I had a phenomenal day at Coachella on Saturday, PopWatchers, one that’s going to be near impossible to top, today or at any time in the future. From the wake-up pop of Fountains of Wayne to the come-down buzz of the Rapture, I danced like a crazy fool in flip-flops for nearly 10 straight hours. And while I’m a little sad I missed the out-of-control Girl Talk set (where Paris Hilton was rumored to be among the 50 scantily-clad people dancing on a stage that was described to me as “where the Cobrasnake threw up”), I regret nothing. Not even the strange, spastic thing my arms started doing in the middle of the Arcade Fire’s “Neighborhood #3 (Power Out).” I certainly don’t regret missing the reportedly awesome Kings of Leon, because 1) I enjoyed them plenty two months ago and 2) the Decemberists changed my life.
Yet amidst all that greatness, my biggest epiphany occurred, ironically, at the beginning of the set I was least excited to see: When the Red Hot Chili Peppers took the stage, it was as though the skies opened and God spoke directly to me. Although kind of not in the way that you’d think.
Read on, darling PopWatchers, for an explanation, plus: Arcade Fire! LCD Soundsystem! Black Keys! And reports from our celebrity and fashion correspondents! All that and more… after the jump!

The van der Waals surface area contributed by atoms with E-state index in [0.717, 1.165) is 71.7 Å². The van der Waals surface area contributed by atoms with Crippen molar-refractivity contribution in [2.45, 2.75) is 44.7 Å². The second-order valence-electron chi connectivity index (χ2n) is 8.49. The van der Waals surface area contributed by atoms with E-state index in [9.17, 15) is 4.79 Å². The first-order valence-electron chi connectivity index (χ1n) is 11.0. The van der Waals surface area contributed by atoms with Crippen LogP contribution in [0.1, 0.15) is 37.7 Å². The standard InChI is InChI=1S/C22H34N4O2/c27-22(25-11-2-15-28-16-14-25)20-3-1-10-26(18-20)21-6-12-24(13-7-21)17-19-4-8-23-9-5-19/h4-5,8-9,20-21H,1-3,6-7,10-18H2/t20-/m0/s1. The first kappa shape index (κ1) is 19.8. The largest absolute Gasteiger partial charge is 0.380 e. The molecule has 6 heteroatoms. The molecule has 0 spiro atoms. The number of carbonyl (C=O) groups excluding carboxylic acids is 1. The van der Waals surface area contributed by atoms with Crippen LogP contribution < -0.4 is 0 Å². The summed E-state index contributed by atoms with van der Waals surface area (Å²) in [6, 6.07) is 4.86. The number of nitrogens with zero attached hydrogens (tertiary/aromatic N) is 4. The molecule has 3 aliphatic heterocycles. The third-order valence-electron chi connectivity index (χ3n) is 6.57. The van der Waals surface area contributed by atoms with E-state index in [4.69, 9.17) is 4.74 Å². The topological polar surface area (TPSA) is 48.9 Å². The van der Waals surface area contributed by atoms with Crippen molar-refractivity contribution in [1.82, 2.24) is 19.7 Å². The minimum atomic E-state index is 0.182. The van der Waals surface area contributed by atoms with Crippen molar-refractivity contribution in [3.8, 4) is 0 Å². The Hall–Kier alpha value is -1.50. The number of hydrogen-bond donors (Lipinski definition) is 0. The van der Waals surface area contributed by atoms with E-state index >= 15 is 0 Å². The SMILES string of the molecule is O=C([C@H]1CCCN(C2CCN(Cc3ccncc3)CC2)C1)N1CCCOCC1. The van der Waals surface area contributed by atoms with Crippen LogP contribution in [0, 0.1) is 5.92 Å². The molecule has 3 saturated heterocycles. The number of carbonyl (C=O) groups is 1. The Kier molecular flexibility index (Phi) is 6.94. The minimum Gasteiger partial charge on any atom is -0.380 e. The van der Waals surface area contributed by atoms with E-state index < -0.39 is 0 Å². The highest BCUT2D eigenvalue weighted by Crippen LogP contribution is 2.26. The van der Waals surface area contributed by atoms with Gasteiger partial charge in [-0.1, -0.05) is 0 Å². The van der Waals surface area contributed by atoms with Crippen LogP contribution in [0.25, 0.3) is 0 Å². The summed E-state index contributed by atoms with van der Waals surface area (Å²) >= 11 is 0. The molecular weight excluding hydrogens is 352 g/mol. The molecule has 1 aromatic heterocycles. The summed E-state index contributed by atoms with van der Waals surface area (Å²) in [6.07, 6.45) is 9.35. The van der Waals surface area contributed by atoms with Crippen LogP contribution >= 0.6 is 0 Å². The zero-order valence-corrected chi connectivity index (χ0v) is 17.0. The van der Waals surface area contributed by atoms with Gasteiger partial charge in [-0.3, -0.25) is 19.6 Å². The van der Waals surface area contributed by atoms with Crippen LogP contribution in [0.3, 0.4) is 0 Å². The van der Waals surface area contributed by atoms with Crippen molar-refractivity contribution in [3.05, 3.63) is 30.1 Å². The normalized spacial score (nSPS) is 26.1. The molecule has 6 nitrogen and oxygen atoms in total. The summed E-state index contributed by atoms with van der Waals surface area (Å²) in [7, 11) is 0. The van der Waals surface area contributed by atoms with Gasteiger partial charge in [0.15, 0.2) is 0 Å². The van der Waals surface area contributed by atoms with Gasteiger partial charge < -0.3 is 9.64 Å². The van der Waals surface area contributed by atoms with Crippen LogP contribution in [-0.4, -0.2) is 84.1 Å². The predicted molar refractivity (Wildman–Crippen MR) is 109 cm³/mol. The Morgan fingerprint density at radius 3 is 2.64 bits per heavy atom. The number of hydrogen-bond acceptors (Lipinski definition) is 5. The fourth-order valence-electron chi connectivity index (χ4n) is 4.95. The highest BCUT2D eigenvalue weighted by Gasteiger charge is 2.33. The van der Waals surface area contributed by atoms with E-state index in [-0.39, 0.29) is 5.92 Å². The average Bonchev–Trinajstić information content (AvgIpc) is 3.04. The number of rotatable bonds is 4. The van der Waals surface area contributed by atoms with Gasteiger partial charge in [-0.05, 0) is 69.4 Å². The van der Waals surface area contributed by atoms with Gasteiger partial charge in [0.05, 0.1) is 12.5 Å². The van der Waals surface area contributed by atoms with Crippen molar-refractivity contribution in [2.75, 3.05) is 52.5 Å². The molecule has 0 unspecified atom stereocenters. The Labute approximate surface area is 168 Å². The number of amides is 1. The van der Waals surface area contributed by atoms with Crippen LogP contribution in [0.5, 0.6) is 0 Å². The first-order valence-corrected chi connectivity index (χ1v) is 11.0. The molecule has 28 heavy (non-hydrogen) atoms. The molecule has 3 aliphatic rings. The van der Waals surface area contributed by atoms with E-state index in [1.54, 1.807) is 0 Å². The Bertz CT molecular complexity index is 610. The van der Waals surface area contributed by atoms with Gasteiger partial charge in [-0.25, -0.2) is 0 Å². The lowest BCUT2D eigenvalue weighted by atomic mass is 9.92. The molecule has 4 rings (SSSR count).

So for all my enjoyment of this year’s festival, I’ve still spent an inordinate amount of time wandering around, staring at people, and trying to figure out what, exactly, is wrong with them. And I’m not just talking about the usual fascinations (people who can’t apply sunscreen properly, people dressed inappropriately for their body type, people who puke and just keep on walking) or the serial song-samplers (reports from Peter, Bjorn and John indicate the place pretty much emptied after they played “Young Folks”). No, this year I have been truly amazed at all the people, the thousands and thousands of people, who appear to have no abiding interest in the music at hand. Whether screaming nonsense to their buddies during Björk’s set, posing in their bikinis for photographers during the New Pornographers, or jostling past you to stand closer to the stage and then spending the entire set gabbing and blowing bubbles, these people have made the last two days in many ways a challenge for those of us who actually, you know, want to see bands. My question all along has been, Why would anyone put up with all of Coachella’s challenges– heat! sun! expensive food! traffic! tall guys in sombreros who stand right.in.front.of.you. at every.single.show!– if they weren’t intensely committed to the performances? I’m certain there are other places in the Palm Springs area where one could sun themselves while drinking to excess. And I’m certain the tickets to get into those places are not $100.